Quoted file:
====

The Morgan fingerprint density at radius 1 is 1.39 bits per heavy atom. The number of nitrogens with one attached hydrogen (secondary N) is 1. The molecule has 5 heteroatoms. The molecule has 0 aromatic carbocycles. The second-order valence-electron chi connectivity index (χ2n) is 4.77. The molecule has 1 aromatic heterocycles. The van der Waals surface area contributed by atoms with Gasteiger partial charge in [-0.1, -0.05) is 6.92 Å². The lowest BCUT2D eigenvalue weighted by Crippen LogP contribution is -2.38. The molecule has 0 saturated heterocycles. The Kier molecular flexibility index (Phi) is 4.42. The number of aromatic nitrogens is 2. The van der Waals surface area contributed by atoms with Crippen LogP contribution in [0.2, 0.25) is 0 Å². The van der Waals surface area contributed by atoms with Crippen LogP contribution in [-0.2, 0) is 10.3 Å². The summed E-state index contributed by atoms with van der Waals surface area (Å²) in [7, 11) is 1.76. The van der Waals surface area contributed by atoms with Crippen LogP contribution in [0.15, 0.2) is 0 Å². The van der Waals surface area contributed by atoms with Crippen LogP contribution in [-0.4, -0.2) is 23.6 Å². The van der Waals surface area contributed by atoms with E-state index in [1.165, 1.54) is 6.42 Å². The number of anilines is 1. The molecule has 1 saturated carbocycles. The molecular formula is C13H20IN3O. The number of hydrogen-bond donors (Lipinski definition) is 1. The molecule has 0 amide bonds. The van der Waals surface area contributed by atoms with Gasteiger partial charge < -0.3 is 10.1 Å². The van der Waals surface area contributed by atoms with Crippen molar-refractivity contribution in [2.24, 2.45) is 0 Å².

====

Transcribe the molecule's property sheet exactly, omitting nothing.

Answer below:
The Morgan fingerprint density at radius 1 is 1.39 bits per heavy atom. The number of nitrogens with one attached hydrogen (secondary N) is 1. The molecule has 5 heteroatoms. The molecule has 0 aromatic carbocycles. The second-order valence-electron chi connectivity index (χ2n) is 4.77. The molecule has 1 aromatic heterocycles. The van der Waals surface area contributed by atoms with Gasteiger partial charge in [-0.1, -0.05) is 6.92 Å². The lowest BCUT2D eigenvalue weighted by Crippen LogP contribution is -2.38. The molecule has 0 saturated heterocycles. The Kier molecular flexibility index (Phi) is 4.42. The number of aromatic nitrogens is 2. The van der Waals surface area contributed by atoms with Crippen LogP contribution in [0.2, 0.25) is 0 Å². The van der Waals surface area contributed by atoms with Crippen LogP contribution in [-0.2, 0) is 10.3 Å². The summed E-state index contributed by atoms with van der Waals surface area (Å²) in [7, 11) is 1.76. The van der Waals surface area contributed by atoms with Crippen LogP contribution in [0.15, 0.2) is 0 Å². The van der Waals surface area contributed by atoms with Crippen LogP contribution in [-0.4, -0.2) is 23.6 Å². The van der Waals surface area contributed by atoms with E-state index in [1.165, 1.54) is 6.42 Å². The number of anilines is 1. The molecule has 1 saturated carbocycles. The molecular formula is C13H20IN3O. The number of hydrogen-bond donors (Lipinski definition) is 1. The molecule has 0 amide bonds. The van der Waals surface area contributed by atoms with Gasteiger partial charge < -0.3 is 10.1 Å². The van der Waals surface area contributed by atoms with Crippen molar-refractivity contribution in [2.24, 2.45) is 0 Å².